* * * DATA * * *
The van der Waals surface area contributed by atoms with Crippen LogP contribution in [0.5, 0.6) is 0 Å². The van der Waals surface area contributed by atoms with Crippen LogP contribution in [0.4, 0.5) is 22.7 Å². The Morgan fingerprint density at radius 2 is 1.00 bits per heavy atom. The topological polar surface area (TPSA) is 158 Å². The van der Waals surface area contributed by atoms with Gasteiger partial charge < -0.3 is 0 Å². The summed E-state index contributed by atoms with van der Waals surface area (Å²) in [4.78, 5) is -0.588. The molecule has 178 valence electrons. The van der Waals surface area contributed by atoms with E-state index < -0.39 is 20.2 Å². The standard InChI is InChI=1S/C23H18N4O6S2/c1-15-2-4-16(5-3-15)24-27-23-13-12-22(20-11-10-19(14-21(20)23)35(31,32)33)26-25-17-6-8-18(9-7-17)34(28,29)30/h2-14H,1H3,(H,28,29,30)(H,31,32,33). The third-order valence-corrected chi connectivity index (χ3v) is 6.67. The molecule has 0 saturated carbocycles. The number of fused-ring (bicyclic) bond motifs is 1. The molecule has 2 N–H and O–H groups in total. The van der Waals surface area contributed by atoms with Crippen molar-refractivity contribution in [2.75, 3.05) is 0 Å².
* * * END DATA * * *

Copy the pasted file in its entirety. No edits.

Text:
The van der Waals surface area contributed by atoms with Crippen LogP contribution in [0.5, 0.6) is 0 Å². The van der Waals surface area contributed by atoms with Crippen LogP contribution in [0.4, 0.5) is 22.7 Å². The Morgan fingerprint density at radius 2 is 1.00 bits per heavy atom. The topological polar surface area (TPSA) is 158 Å². The van der Waals surface area contributed by atoms with Gasteiger partial charge < -0.3 is 0 Å². The summed E-state index contributed by atoms with van der Waals surface area (Å²) in [4.78, 5) is -0.588. The molecule has 178 valence electrons. The van der Waals surface area contributed by atoms with E-state index < -0.39 is 20.2 Å². The standard InChI is InChI=1S/C23H18N4O6S2/c1-15-2-4-16(5-3-15)24-27-23-13-12-22(20-11-10-19(14-21(20)23)35(31,32)33)26-25-17-6-8-18(9-7-17)34(28,29)30/h2-14H,1H3,(H,28,29,30)(H,31,32,33). The third-order valence-corrected chi connectivity index (χ3v) is 6.67. The molecule has 0 saturated carbocycles. The number of fused-ring (bicyclic) bond motifs is 1. The molecule has 2 N–H and O–H groups in total. The van der Waals surface area contributed by atoms with Crippen molar-refractivity contribution in [2.75, 3.05) is 0 Å².